Philip Green named as businessman at the heart of British #MeToo scandal

Two weeks ago an old man strode into a teen clothing shop, spotted a pink pop-up stand promoting a collection of feminist essays and, offended to his misogynistic core, demanded that staff tear it down 20 minutes after its erection. A week on from his tantrum in Topshop (which he owns as part of the Arcadia Group), Sir Philip Green has since been named in parliament as the man at the centre of what is being dubbed the ‘British #MeToo scandal’.

According to The Guardian, it is believed that Green spent £500,000 in legal costs to ensure a court granted injunction against the Daily Telegraph to prevent the newspaper from publishing five allegations of sexual misconduct made against him by employees. In keeping with what is becoming a common thread of these stories, the victims were gagged with non-disclosure agreements and some were given seven-figure secret payouts to settle their claims.

Yet judge approved injunctions and non-disclosure agreements do not hold up against parliamentary privilege which is what Labour peer Peter Hain used on Thursday to identify the mogul at the heart of the case. Parliamentary Privilege is a legal immunity granted to Members of the House of Commons and Lords, which protects members against any civil liability for their statements.

Many have taken this as an opportunity to debate the ethics of parliamentary privilege, with some accusing Lord Hain of arrogance and of viewing himself as being above the law. But what of the abusive way in which non-disclosure agreements are continually used to silence victims of abuse? Defending his decision to speak out, Lord Hain told Newsnight that what worried him the most about the case ‘was the wealth and power that comes with it’. He added that “it is for others to judge whether I’ve been right or wrong but there’s no point being in Westminster…if you never discharge or deploy the precious rights of parliamentary privilege”. Ultimately we must ask if we should hold the powerful to account and protect of voices of survivors, or should we allow the powerful to remain so whilst they silence those they abuse.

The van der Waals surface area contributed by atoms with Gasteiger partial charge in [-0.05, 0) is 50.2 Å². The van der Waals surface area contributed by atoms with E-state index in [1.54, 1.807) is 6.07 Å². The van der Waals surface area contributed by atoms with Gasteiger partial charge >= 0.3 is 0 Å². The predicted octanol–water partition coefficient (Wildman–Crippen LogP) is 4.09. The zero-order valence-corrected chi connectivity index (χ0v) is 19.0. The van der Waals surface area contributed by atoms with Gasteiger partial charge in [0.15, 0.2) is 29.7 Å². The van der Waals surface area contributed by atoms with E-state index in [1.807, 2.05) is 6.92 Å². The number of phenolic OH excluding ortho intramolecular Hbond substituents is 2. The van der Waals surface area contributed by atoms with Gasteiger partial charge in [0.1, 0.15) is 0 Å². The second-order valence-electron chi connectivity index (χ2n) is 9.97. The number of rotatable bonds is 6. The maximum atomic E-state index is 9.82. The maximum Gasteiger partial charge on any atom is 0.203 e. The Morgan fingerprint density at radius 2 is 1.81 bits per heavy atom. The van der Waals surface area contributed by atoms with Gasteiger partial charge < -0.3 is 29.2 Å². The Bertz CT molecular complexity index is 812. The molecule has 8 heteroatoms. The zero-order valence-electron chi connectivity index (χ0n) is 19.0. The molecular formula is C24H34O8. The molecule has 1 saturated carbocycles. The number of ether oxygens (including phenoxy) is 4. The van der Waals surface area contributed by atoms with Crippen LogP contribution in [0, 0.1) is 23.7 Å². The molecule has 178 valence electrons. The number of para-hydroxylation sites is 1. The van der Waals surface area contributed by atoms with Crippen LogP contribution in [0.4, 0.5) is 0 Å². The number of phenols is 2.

Not for the first time, calls have been made to strip Philip Green of his knighthood. A first attempt was made following the BHS pensions scandal where, if we remember: Green sold BHS for £1, watched it go into administration and lose £571m from its pension fund, cost 11,000 people their jobs before finally paying the Pensions Regulator a £363m cash settlement. Yet Downing Street has again refused, stating that it is a ‘matter for independent review’.

For sixteen years, Philip Green has dressed our nation’s teenage girls. He has sold them t-shirts emblazoned with the word ‘feminist’. He has abused his staff. He has intimidated women. Scarlett Curtis, editor of Feminists Don’t Wear Pink and Other Lies, the book that was removed from the floors of Topshop, is correct when she says that “the patriarchy is still alive and kicking”. We may not have parliamentary privilege but we can make our voices heard. #pinknotgreen

Victoria Copeland

Image: abc